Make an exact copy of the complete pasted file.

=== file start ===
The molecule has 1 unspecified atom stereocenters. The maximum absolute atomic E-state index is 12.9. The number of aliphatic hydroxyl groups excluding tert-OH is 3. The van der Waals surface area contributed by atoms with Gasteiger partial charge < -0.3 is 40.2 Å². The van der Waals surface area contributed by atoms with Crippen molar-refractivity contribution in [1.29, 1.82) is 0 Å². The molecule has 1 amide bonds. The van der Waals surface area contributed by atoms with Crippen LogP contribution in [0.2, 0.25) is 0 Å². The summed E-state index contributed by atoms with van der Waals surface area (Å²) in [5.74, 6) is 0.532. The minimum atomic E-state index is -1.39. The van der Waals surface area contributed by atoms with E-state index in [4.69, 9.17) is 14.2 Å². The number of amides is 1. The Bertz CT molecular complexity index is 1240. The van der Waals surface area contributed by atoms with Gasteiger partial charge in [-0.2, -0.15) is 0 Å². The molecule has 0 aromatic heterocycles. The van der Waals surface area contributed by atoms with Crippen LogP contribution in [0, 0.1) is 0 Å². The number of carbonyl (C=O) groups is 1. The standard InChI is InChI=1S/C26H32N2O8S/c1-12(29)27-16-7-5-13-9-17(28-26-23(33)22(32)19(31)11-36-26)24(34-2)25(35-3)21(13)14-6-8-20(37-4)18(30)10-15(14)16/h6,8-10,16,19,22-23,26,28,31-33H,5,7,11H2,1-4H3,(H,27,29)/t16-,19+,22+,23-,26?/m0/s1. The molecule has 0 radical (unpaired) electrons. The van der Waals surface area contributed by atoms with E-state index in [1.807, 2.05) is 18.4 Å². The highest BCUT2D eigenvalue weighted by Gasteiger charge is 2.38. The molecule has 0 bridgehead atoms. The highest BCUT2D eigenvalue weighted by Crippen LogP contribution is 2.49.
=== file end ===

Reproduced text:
The molecule has 1 unspecified atom stereocenters. The maximum absolute atomic E-state index is 12.9. The number of aliphatic hydroxyl groups excluding tert-OH is 3. The van der Waals surface area contributed by atoms with Gasteiger partial charge < -0.3 is 40.2 Å². The van der Waals surface area contributed by atoms with Crippen molar-refractivity contribution in [1.29, 1.82) is 0 Å². The molecule has 1 amide bonds. The van der Waals surface area contributed by atoms with Crippen LogP contribution in [0.2, 0.25) is 0 Å². The summed E-state index contributed by atoms with van der Waals surface area (Å²) in [5.74, 6) is 0.532. The minimum atomic E-state index is -1.39. The van der Waals surface area contributed by atoms with E-state index in [4.69, 9.17) is 14.2 Å². The number of amides is 1. The Bertz CT molecular complexity index is 1240. The van der Waals surface area contributed by atoms with Gasteiger partial charge in [-0.2, -0.15) is 0 Å². The molecule has 0 aromatic heterocycles. The van der Waals surface area contributed by atoms with Crippen LogP contribution in [0, 0.1) is 0 Å². The number of carbonyl (C=O) groups is 1. The standard InChI is InChI=1S/C26H32N2O8S/c1-12(29)27-16-7-5-13-9-17(28-26-23(33)22(32)19(31)11-36-26)24(34-2)25(35-3)21(13)14-6-8-20(37-4)18(30)10-15(14)16/h6,8-10,16,19,22-23,26,28,31-33H,5,7,11H2,1-4H3,(H,27,29)/t16-,19+,22+,23-,26?/m0/s1. The molecule has 0 radical (unpaired) electrons. The van der Waals surface area contributed by atoms with E-state index in [1.807, 2.05) is 18.4 Å². The highest BCUT2D eigenvalue weighted by Gasteiger charge is 2.38. The molecule has 0 bridgehead atoms. The highest BCUT2D eigenvalue weighted by Crippen LogP contribution is 2.49.